In a 77-year-old patient with a history of inferior myocardial infarction and dual-chamber pacemaker (Effecta DR, Biotronik) implanted for carotid sinus syndrome, a routine Holter electrocardiogram recorded 3 consecutive tachycardias: irregular monomorphic ventricular tachycardia (VT), pacemaker-mediated tachycardia (PMT), and reoccurred VT (re-VT) of the same morphology as the initial one, but regular and faster than the PMT (Fig. 1).

Fig. 1

Pacemaker-mediated tachycardia interpolated into ventricular tachycardia.

Fig. 1

Pacemaker-mediated tachycardia interpolated into ventricular tachycardia.

Close modal

The pacemaker settings were as follows: DDD mode; pacing rate, 50 to 130 bpm; programmed atrioventricular delay, paced 145 ms and sensed 105 ms; and postventricular atrial refractory period (PVARP), 250 ms and 400 ms following premature ventricular contraction.

What was the most likely mechanism of this arrhythmia?

  • PMT was triggered by the VT and terminated by retrograde conduction block

  • PMT was triggered by atrial premature beat and terminated by the re-VT

  • PMT was triggered by external interference and terminated by PMT termination algorithm

  • PMT was triggered by asystolic pause and terminated by shock

B) PMT was triggered by atrial premature beat and terminated by the re-VT (Fig. 2)

Fig. 2

Explanation of the arrhythmia mechanism.

Fig. 2

Explanation of the arrhythmia mechanism.

Close modal

Concerning the mode of the PMT initiation, the VT could not trigger PMT because its retrograde P wave (in Fig. 2, stars denote retrograde P waves; those of the VT and re-VT are marked below and those of the PMT above the middle electrocardiographic channel) occurred during the PVARP (gray horizontal marks in the ladder diagram). Given that the interrogation showed no pacemaker malfunctions and that the electrocardiogram showed no artifacts, an atrial ectopic beat (with isoelectric P wave) is the only likely trigger for PMT.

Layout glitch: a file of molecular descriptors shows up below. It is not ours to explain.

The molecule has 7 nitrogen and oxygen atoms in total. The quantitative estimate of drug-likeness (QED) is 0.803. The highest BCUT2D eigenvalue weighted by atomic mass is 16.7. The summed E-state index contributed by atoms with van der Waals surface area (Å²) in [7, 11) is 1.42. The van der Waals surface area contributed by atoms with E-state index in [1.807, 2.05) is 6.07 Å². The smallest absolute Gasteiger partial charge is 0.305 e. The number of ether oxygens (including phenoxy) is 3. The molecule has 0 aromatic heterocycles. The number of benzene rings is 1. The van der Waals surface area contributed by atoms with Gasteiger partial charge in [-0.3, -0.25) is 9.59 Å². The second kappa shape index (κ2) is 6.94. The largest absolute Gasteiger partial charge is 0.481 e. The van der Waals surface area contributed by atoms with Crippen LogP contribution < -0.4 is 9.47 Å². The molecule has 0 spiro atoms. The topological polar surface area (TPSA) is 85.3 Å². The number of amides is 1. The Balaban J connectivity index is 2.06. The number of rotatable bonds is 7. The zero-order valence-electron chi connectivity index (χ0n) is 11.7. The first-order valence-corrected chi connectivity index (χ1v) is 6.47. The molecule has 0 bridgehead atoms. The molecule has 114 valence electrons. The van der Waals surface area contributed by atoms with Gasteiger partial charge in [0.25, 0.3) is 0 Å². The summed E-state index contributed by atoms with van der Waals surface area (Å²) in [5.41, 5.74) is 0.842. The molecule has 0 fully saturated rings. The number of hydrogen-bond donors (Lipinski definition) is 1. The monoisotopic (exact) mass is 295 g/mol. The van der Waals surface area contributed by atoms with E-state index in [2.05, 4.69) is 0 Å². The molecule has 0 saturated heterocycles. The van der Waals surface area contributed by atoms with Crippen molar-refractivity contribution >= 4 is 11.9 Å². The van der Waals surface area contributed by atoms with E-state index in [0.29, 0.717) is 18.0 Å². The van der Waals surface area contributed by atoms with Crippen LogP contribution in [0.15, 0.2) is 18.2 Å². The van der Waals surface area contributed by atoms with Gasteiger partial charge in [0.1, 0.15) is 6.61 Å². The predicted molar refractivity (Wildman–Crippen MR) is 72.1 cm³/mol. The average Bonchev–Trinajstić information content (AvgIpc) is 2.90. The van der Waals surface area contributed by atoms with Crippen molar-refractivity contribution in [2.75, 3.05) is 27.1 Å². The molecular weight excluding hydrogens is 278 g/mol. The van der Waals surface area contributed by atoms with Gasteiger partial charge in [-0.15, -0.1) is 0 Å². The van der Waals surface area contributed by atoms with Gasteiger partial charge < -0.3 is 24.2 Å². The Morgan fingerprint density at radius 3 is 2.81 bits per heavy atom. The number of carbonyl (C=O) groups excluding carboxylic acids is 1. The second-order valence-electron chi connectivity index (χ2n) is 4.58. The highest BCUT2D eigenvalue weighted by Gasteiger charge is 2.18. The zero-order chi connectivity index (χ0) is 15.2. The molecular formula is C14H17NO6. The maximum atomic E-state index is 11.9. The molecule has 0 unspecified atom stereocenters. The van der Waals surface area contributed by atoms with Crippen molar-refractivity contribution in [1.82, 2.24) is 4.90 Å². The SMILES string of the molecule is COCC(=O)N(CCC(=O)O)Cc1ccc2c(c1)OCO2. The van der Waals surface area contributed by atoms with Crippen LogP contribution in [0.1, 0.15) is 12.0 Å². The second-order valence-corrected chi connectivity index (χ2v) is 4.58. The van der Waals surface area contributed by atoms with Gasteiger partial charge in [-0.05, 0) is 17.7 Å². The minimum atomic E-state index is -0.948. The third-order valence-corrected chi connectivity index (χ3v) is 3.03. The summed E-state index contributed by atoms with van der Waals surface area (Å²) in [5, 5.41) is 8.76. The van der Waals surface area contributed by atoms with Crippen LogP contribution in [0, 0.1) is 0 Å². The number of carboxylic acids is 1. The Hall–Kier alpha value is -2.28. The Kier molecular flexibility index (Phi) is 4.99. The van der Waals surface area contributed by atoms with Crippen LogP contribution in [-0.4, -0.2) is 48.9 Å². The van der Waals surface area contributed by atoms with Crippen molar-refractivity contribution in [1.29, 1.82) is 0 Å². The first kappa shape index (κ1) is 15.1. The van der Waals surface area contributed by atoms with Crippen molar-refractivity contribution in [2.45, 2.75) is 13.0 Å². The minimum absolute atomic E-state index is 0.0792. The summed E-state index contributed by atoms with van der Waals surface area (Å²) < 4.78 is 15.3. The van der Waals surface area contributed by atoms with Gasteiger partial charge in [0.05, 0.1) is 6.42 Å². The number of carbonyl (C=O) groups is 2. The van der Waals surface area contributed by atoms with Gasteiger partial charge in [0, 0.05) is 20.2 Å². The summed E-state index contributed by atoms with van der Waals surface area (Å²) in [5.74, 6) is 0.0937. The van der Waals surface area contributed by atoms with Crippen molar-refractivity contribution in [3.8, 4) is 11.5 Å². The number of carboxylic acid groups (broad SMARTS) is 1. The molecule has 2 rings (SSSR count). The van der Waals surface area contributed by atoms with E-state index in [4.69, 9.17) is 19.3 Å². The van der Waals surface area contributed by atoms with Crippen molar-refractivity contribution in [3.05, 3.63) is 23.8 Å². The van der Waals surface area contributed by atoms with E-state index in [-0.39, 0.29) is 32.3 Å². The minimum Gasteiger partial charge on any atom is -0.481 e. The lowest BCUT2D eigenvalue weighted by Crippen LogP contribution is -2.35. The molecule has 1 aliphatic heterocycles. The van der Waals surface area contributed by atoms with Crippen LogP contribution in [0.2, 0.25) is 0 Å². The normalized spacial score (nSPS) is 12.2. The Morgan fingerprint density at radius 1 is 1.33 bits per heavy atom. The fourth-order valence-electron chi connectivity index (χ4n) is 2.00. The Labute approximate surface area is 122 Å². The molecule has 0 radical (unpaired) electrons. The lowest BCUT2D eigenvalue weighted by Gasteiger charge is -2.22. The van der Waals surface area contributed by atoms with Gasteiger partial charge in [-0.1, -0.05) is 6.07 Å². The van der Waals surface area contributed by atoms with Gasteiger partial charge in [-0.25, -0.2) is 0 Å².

Concerning the mode of PMT termination, the episode was too short to activate the device's PMT termination algorithm. Furthermore, the retrograde P wave from the last PMT beat, which appeared after 344 ms, indicates that retrograde conduction has been prolonged, but without occurrence of a block that would have stopped the PMT. Thus, the re-VT is what terminated the PMT by the first impulse following fusion (f2 in Fig. 2), which depolarized ventricles before the possible onset of the next paced beat. Retrograde conduction prolongation (by 24 ms) and programmed atrioventricular delay prolongation (by 50 ms, for Biotronik's PMT status confirmation) during the last PMT cycle provided a time for the onset of the re-VT and thus indirectly participated in the PMT termination.

Based on the constant cycle length (382 ms) of the re-VT during the prolongation of ventriculoatrial conduction (from 170 to 240 ms), the re-VT was most probably microreentrant. Different retrograde conduction times of the VT (160 ms) and PMT (315 ms) might suggest the existence of a dual retrograde conduction with separate pathways for each of the 2 tachycardias, but any evidence for such speculation is lacking. In any case, this case illustrates the complexity of possible interactions between spontaneous and device-mediated arrhythmias.

Conflict of Interest Disclosures: None.

Funding/Support: None.